Ringhof, meanwhile, just wants to ensure that residents aren't punished for it.
"We've done everything possible within our power to bring this to light and get it resolved as quickly as possible," she said. "In my opinion, if anyone should be back-billed, it should be the developer. He ran (the sprinklers), knowing these things were not metered."
The developer, Gene Thomason, did not return a phone call, a fax to his son's realty office or a letter sent to his home seeking comment.
Thomason is the man behind Cory Lake Isles, a large plot of land off Cross Creek Boulevard in New Tampa that used to be a sod farm. About 20 years ago, he built 10 miles of brick road, lined the entrances with tropical foliage and dug a 165-acre lake.
From the beginning, Thomason ran the taxing district and owned the landscape company that manicured the lawns and tended to the plants across the 600-acre community.
But in 2008, Ringhof and two other residents soundly defeated Thomason's allies in a highly contested race that brought in new blood with a different approach to the taxing district. The new board chose Nanak's for its landscaping needs. That meant Thomason and his crew were out.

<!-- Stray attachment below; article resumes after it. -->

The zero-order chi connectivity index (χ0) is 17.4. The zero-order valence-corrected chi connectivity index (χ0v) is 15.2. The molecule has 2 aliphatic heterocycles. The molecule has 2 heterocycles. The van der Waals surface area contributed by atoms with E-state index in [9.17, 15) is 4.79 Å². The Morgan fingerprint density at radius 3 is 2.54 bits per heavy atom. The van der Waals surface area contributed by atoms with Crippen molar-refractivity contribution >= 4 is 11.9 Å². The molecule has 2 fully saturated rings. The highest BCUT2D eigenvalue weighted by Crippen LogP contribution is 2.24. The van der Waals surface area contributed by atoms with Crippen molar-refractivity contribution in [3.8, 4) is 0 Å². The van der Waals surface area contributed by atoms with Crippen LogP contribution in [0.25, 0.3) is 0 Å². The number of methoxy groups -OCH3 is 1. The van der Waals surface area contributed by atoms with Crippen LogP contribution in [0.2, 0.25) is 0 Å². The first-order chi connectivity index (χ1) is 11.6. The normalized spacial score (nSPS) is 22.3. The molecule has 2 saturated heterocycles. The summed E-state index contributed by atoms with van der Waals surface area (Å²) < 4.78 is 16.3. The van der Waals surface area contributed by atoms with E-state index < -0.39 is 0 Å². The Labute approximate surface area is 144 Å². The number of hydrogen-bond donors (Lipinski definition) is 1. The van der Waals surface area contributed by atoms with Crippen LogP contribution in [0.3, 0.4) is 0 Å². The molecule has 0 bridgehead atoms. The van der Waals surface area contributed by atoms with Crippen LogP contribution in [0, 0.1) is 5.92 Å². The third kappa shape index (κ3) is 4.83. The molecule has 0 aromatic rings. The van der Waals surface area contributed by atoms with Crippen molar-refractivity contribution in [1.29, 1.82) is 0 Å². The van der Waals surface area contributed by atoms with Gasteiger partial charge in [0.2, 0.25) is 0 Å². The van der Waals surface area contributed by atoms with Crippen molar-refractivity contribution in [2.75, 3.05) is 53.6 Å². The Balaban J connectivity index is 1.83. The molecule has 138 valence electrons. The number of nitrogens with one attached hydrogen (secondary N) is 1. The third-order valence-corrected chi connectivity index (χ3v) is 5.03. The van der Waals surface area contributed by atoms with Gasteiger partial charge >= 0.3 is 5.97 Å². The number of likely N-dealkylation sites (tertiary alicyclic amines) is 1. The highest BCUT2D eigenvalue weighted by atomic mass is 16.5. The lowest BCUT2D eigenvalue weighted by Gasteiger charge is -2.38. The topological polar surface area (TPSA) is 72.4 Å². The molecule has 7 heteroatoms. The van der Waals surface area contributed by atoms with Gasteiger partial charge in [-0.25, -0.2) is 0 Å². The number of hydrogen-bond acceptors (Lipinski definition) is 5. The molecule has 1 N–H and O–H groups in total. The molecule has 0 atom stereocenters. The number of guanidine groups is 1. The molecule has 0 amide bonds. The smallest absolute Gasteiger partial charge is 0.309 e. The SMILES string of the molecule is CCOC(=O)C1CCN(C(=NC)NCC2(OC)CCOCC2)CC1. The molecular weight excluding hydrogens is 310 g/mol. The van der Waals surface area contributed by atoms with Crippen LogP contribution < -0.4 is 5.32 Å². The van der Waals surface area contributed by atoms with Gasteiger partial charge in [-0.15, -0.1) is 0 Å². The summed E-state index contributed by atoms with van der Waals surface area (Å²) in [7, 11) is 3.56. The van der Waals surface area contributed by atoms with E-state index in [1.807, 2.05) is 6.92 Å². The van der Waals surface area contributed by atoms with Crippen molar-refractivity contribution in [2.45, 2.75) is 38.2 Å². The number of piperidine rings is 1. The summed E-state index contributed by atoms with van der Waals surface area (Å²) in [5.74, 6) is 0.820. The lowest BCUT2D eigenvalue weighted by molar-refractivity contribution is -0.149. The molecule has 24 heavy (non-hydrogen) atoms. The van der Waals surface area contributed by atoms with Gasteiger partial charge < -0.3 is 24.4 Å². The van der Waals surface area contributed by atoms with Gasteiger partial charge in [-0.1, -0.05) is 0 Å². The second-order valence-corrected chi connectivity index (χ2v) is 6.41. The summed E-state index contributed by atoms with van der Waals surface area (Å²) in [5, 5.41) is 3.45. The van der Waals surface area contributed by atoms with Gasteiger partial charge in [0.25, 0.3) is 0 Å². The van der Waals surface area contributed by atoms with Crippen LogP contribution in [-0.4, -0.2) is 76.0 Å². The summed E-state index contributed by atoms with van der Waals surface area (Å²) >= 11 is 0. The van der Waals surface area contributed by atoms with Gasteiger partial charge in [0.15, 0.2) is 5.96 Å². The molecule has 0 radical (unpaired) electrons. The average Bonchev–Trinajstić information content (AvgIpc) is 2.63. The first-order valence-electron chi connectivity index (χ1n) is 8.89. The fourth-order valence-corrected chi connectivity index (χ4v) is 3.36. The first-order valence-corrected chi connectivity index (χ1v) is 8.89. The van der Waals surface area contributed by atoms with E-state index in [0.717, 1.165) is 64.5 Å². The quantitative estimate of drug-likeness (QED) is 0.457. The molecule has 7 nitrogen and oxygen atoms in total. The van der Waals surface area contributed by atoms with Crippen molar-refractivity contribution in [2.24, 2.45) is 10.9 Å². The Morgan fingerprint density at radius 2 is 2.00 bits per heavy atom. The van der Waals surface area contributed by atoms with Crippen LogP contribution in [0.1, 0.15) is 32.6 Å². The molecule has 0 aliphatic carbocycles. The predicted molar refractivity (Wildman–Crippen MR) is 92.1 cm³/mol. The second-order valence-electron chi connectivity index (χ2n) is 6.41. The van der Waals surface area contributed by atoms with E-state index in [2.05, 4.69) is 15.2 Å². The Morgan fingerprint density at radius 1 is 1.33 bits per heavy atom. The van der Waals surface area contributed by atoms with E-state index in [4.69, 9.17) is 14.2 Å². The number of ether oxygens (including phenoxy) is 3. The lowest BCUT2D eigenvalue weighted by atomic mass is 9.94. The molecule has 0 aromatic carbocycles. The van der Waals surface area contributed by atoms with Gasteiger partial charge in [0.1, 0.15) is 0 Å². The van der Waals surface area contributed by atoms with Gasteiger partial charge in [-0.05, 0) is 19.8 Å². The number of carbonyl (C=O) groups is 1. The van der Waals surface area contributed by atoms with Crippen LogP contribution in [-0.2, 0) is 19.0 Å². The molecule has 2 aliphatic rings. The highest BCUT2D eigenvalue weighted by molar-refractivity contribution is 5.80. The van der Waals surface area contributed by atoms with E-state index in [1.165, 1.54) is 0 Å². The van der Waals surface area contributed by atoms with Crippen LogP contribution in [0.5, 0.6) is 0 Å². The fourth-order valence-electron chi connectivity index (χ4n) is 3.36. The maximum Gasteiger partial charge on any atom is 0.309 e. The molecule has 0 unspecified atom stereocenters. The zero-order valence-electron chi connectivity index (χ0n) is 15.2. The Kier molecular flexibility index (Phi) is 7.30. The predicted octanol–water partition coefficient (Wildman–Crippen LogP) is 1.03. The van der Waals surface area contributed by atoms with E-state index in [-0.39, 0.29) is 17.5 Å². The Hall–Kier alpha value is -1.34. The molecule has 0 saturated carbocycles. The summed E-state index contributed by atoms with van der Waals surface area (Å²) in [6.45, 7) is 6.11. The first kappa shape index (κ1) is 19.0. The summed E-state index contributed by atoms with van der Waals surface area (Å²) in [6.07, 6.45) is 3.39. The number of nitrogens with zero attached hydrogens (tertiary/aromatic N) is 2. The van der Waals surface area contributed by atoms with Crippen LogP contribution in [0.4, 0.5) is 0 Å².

Nanak's, unfamiliar with the layout, set out to do a thorough inspection of the community. That's when it discovered something was amiss.
Cachon, the property manager, said when the community was being developed, the city came in and laid down a main line for water.
The line was dotted with curb stops, which can serve as meter hookups. Someone tapped into those curb stops without installing the meters at between 36 to 38 locations — mostly small strips of land throughout Cory Lake Isles at entrances and cul-de-sacs.
So how did this happen?
Franco said that typically, depending on the agreement, contractors pick up the meters and either install them or have city crews do the installation. The city follows with an inspection.
But the city can't find any inspection records.
"I don't know how the Water Department was managed 10 years ago," Franco said. "I'm not sure where the documents would be. Maybe boxed and archived somewhere. You can't put the entire puzzle together based on what's there."
Dave Tippin, who ran the Water Department for 29 years before retiring in 2003, said under his direction, the process ran like this: When someone wanted water service, whether it was a private house or an association, he had to go to the Water Department to fill out an application. He paid the fees, and the Water Department went out and tapped the water main, ran the service and installed a meter setting.
"If the Water Department doesn't have any record, that means it was never done," Tippin said, "because records are kept very well."
Tippin remembers when Thomason was developing Cory Lake Isles. The city installed the mains "like we do any subdivision."
"It was just standard," he said. "Of course, that was 20 years ago. It really does surprise me (to hear about it)."
Franco, meanwhile, said he's not looking for a culprit.
"I'm focused on a civil side, what the code allows us to do, which is to correct this," he said. "We're just getting started on this."
Dong-Phuong Nguyen can be reached at (813) 909-4613 or firstname.lastname@example.org.